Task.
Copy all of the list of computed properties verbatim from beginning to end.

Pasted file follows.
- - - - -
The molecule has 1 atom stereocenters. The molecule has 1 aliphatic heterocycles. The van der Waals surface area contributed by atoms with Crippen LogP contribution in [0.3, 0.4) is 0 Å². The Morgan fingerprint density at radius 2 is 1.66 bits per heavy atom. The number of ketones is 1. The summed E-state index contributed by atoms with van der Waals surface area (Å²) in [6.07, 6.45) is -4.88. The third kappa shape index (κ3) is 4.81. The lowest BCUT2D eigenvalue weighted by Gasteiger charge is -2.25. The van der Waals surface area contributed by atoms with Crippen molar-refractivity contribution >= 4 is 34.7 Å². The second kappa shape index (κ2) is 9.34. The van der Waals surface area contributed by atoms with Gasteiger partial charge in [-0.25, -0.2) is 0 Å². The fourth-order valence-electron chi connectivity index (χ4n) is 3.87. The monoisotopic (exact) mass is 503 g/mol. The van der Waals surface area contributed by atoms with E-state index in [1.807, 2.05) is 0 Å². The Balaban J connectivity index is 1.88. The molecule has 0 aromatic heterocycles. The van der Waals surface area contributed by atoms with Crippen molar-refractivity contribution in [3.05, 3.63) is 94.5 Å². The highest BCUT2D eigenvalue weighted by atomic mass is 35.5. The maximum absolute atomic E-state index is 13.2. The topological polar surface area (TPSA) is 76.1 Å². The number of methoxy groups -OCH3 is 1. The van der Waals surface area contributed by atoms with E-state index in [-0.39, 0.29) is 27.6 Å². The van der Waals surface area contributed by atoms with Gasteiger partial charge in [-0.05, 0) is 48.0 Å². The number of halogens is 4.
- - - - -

The molecule has 1 atom stereocenters. The molecule has 1 aliphatic heterocycles. The van der Waals surface area contributed by atoms with Crippen LogP contribution in [0.3, 0.4) is 0 Å². The Morgan fingerprint density at radius 2 is 1.66 bits per heavy atom. The number of ketones is 1. The summed E-state index contributed by atoms with van der Waals surface area (Å²) in [6.07, 6.45) is -4.88. The third kappa shape index (κ3) is 4.81. The lowest BCUT2D eigenvalue weighted by Gasteiger charge is -2.25. The van der Waals surface area contributed by atoms with Crippen molar-refractivity contribution >= 4 is 34.7 Å². The second kappa shape index (κ2) is 9.34. The van der Waals surface area contributed by atoms with Gasteiger partial charge in [-0.25, -0.2) is 0 Å². The fourth-order valence-electron chi connectivity index (χ4n) is 3.87. The monoisotopic (exact) mass is 503 g/mol. The van der Waals surface area contributed by atoms with E-state index in [1.807, 2.05) is 0 Å². The Balaban J connectivity index is 1.88. The molecule has 0 aromatic heterocycles. The van der Waals surface area contributed by atoms with Crippen molar-refractivity contribution in [3.05, 3.63) is 94.5 Å². The highest BCUT2D eigenvalue weighted by atomic mass is 35.5. The maximum absolute atomic E-state index is 13.2. The topological polar surface area (TPSA) is 76.1 Å². The number of methoxy groups -OCH3 is 1. The van der Waals surface area contributed by atoms with E-state index in [-0.39, 0.29) is 27.6 Å². The van der Waals surface area contributed by atoms with Gasteiger partial charge in [-0.05, 0) is 48.0 Å². The number of halogens is 4.